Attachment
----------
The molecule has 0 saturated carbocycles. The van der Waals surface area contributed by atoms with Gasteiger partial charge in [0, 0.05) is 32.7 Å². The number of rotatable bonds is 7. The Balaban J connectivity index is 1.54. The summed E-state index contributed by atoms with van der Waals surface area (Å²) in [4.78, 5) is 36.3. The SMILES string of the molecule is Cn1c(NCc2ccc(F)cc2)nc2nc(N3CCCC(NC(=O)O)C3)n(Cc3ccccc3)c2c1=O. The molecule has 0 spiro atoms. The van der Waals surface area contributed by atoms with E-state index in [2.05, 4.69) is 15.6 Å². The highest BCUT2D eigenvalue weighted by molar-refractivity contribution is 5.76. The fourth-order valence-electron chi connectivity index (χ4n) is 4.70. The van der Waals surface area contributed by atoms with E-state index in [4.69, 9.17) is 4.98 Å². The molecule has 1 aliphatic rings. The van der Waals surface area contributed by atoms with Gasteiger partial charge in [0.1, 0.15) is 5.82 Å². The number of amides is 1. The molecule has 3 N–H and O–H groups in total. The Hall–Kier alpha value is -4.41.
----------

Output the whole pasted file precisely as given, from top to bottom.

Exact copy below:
The molecule has 0 saturated carbocycles. The van der Waals surface area contributed by atoms with Gasteiger partial charge in [0, 0.05) is 32.7 Å². The number of rotatable bonds is 7. The Balaban J connectivity index is 1.54. The summed E-state index contributed by atoms with van der Waals surface area (Å²) in [4.78, 5) is 36.3. The SMILES string of the molecule is Cn1c(NCc2ccc(F)cc2)nc2nc(N3CCCC(NC(=O)O)C3)n(Cc3ccccc3)c2c1=O. The molecule has 0 spiro atoms. The van der Waals surface area contributed by atoms with E-state index in [2.05, 4.69) is 15.6 Å². The highest BCUT2D eigenvalue weighted by molar-refractivity contribution is 5.76. The fourth-order valence-electron chi connectivity index (χ4n) is 4.70. The van der Waals surface area contributed by atoms with E-state index in [4.69, 9.17) is 4.98 Å². The molecule has 1 aliphatic rings. The van der Waals surface area contributed by atoms with Gasteiger partial charge in [0.1, 0.15) is 5.82 Å². The number of amides is 1. The molecule has 3 N–H and O–H groups in total. The Hall–Kier alpha value is -4.41.